“It’s not about trying to classify [images],” Raichelgauz says. “It’s more about visual discovery of the world and clustering and understanding what is what and then creating this association with the language.”
The outcome, a computational system his team designed, creates surprisingly accurate results, according to the cofounder. It deals with a couple billion potential numbers in a sequence, with any given image selecting only a hundred or two on average.
However, developing impressive artificial intelligence alone isn’t enough for the company.
Now that their AI has grown up a bit, it’s time for the Cortica team’s next step: applying that framework in a way that is helpful to potential customers.
The company has largely focused on image interpretation because the visual sphere is key in most engagements today for consumers.
But the group has also fed their AI other information like sounds, financial data and industry-specific medical imagery. The firm is in the process of looking for the right marketing strategies to launch its first app, and Raichelgauz says that’s on the very near horizon.
“When it comes to images, we want to create an experience using technology that’s really different from search or browsing or things that were designed originally for web or text,” he says. “I think we’re going to bring something very unique there.”
Raichelgauz won’t mention specific companies, but says Cortica is developing B2B partnerships in the mobility space and hints at the clear promise of the tech’s ability to recognize non-predefined patterns in tandem with autonomous vehicles.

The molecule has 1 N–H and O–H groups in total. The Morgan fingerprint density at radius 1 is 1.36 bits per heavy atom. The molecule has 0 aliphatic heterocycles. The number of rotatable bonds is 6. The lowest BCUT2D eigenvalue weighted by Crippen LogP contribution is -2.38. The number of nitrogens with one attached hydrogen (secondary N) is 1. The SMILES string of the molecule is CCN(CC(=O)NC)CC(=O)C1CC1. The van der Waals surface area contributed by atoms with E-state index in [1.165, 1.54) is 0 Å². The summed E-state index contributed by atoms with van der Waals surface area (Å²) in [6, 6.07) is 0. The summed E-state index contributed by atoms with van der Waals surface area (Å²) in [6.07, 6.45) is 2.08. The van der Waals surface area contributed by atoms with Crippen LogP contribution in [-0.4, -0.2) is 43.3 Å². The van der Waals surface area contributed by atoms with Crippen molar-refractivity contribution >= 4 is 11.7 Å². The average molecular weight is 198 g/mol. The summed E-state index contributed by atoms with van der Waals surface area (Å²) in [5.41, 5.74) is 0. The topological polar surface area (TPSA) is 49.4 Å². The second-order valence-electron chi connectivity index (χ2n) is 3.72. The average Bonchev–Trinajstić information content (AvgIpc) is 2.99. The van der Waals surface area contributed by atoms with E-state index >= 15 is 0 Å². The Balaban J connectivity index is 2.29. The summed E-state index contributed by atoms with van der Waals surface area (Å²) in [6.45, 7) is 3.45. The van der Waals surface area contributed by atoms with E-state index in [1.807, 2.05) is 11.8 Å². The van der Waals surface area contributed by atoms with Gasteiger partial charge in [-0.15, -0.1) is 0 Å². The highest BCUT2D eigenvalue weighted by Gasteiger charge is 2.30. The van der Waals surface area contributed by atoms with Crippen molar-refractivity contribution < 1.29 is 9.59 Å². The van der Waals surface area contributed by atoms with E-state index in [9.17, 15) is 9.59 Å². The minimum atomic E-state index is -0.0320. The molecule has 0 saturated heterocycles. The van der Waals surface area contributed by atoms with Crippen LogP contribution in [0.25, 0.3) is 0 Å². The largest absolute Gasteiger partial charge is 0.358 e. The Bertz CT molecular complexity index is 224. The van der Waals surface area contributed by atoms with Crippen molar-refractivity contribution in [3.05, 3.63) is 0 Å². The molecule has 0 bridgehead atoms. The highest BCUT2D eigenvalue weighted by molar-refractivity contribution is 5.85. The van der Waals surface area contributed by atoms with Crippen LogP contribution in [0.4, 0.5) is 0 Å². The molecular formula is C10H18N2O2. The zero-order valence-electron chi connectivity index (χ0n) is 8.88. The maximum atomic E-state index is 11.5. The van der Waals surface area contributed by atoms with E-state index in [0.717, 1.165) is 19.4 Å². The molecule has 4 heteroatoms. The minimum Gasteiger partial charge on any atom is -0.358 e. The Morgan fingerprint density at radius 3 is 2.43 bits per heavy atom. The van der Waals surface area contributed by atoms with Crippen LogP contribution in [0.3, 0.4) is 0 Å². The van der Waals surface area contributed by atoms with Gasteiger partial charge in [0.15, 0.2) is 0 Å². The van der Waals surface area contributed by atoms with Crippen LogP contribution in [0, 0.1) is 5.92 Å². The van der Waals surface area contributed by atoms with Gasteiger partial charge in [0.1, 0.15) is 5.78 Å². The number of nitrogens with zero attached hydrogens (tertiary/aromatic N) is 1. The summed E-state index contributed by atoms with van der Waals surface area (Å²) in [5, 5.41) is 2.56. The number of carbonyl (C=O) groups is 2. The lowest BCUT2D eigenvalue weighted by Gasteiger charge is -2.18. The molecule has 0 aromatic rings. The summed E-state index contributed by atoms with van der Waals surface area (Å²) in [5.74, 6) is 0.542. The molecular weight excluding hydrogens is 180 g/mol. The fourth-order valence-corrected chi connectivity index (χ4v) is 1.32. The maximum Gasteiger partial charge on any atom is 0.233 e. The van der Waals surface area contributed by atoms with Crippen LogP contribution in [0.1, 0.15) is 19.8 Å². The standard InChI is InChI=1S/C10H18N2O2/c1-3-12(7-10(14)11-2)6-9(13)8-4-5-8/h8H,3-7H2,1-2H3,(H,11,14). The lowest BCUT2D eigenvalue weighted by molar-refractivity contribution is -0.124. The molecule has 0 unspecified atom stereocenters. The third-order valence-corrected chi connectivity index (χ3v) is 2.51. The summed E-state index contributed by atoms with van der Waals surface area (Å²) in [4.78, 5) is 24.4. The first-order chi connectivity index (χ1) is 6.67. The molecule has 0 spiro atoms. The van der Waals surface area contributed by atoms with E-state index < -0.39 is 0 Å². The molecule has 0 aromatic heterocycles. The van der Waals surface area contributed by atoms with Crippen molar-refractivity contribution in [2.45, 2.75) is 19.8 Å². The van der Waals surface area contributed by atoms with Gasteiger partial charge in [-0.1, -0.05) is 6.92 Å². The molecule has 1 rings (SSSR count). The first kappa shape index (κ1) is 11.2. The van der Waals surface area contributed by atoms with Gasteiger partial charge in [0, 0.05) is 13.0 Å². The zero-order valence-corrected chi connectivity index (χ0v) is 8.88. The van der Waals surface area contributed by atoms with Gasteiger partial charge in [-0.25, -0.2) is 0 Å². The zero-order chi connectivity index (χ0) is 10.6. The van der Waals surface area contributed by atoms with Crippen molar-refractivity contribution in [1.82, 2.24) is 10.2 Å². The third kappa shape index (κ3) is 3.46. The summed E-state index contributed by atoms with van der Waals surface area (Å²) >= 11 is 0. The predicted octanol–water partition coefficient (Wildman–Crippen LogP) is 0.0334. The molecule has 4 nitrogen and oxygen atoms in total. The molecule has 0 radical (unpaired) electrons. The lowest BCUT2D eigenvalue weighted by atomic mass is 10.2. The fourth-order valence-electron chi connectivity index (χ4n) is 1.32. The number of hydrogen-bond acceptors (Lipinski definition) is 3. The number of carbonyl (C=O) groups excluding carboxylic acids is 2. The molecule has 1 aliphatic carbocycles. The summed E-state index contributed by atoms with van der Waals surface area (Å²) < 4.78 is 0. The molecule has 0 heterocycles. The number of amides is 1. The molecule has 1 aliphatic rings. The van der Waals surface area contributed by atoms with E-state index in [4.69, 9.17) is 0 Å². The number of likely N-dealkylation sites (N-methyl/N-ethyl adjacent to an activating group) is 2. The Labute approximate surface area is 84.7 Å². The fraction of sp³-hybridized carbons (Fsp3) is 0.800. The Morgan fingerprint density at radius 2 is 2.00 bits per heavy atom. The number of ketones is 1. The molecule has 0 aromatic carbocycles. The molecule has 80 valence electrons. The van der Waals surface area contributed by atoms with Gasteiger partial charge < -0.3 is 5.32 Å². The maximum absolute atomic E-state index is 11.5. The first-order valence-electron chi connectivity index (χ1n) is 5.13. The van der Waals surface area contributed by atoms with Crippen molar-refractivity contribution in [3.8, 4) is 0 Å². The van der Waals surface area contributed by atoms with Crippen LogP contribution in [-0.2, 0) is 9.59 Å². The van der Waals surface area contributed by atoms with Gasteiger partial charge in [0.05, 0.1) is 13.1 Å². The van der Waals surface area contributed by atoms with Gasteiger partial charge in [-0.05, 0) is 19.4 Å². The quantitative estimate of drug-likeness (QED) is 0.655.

It’s all a big leap from the company’s beginnings, but as the Tel-Aviv native says, Cortica “evolved slowly but confidently.”
With a background in electrical engineering, Raichelgauz first became interested in the brain viewing it from an electrical circuitry perspective.
Having seen the limitations of what were then some of the most advanced AI technologies in a previous job, he partnered with neuroscientist/biologist Karina Odinaev and vision and image scientist Yehoshua Zeevi to start Cortica.
They have since grown to 100 employees with offices in Israel, New York and Beijing.
“It’s really exciting to see how it works,” Raichelgauz says. “The problems we’re dealing with are really challenging.”
The likes of his company’s competition—Microsoft, Google, Amazon and other big players—have many more resources at their disposal.
“I think it’s pretty exciting to see even with those unfair conditions, we can achieve not just better results… but really fundamentally different results when it comes to context,” the Cortica co-founder says.
That underdog status, the unequal situations, feed the motivation of Raichelgauz.
As does converting the technology to the actual hands-on user experience—a milestone the company is starting to realize.
Reverse engineering the brain is no modest claim, and it took gray matter of all sorts to start Cortica on this path.
But while the intelligence of its product might be artificial, for Cortica the tangible results from years of hard work are finally becoming real.